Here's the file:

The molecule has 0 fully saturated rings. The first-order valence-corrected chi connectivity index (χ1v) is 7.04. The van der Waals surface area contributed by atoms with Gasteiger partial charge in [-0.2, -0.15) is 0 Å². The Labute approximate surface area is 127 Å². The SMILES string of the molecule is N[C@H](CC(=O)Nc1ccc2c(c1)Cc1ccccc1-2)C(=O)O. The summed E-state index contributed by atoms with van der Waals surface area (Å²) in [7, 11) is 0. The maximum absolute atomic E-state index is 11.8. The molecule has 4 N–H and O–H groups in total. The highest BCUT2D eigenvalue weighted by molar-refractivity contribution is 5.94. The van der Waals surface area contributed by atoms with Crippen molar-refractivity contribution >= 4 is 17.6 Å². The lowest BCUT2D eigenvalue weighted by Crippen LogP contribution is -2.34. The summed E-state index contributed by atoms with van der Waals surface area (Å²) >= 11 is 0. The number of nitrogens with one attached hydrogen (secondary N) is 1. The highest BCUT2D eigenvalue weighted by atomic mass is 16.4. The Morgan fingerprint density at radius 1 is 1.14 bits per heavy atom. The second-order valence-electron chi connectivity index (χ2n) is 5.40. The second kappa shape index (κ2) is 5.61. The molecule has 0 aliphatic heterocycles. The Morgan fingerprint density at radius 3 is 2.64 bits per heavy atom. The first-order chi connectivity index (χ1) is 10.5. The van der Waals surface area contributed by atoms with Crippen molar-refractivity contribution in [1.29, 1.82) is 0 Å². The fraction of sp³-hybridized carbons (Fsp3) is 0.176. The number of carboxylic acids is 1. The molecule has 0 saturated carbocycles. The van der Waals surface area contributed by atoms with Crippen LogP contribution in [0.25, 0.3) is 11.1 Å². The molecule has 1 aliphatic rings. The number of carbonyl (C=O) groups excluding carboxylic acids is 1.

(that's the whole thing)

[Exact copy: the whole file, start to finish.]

The molecule has 0 fully saturated rings. The first-order valence-corrected chi connectivity index (χ1v) is 7.04. The van der Waals surface area contributed by atoms with Gasteiger partial charge in [-0.2, -0.15) is 0 Å². The Labute approximate surface area is 127 Å². The SMILES string of the molecule is N[C@H](CC(=O)Nc1ccc2c(c1)Cc1ccccc1-2)C(=O)O. The summed E-state index contributed by atoms with van der Waals surface area (Å²) in [7, 11) is 0. The maximum absolute atomic E-state index is 11.8. The molecule has 4 N–H and O–H groups in total. The highest BCUT2D eigenvalue weighted by molar-refractivity contribution is 5.94. The van der Waals surface area contributed by atoms with Crippen molar-refractivity contribution >= 4 is 17.6 Å². The lowest BCUT2D eigenvalue weighted by Crippen LogP contribution is -2.34. The summed E-state index contributed by atoms with van der Waals surface area (Å²) >= 11 is 0. The number of nitrogens with one attached hydrogen (secondary N) is 1. The highest BCUT2D eigenvalue weighted by atomic mass is 16.4. The Morgan fingerprint density at radius 1 is 1.14 bits per heavy atom. The second-order valence-electron chi connectivity index (χ2n) is 5.40. The second kappa shape index (κ2) is 5.61. The molecule has 0 aliphatic heterocycles. The Morgan fingerprint density at radius 3 is 2.64 bits per heavy atom. The first-order chi connectivity index (χ1) is 10.5. The van der Waals surface area contributed by atoms with Crippen molar-refractivity contribution in [1.29, 1.82) is 0 Å². The fraction of sp³-hybridized carbons (Fsp3) is 0.176. The number of carboxylic acids is 1. The molecule has 0 saturated carbocycles. The van der Waals surface area contributed by atoms with Crippen LogP contribution in [0.25, 0.3) is 11.1 Å². The molecule has 1 aliphatic rings. The number of carbonyl (C=O) groups excluding carboxylic acids is 1.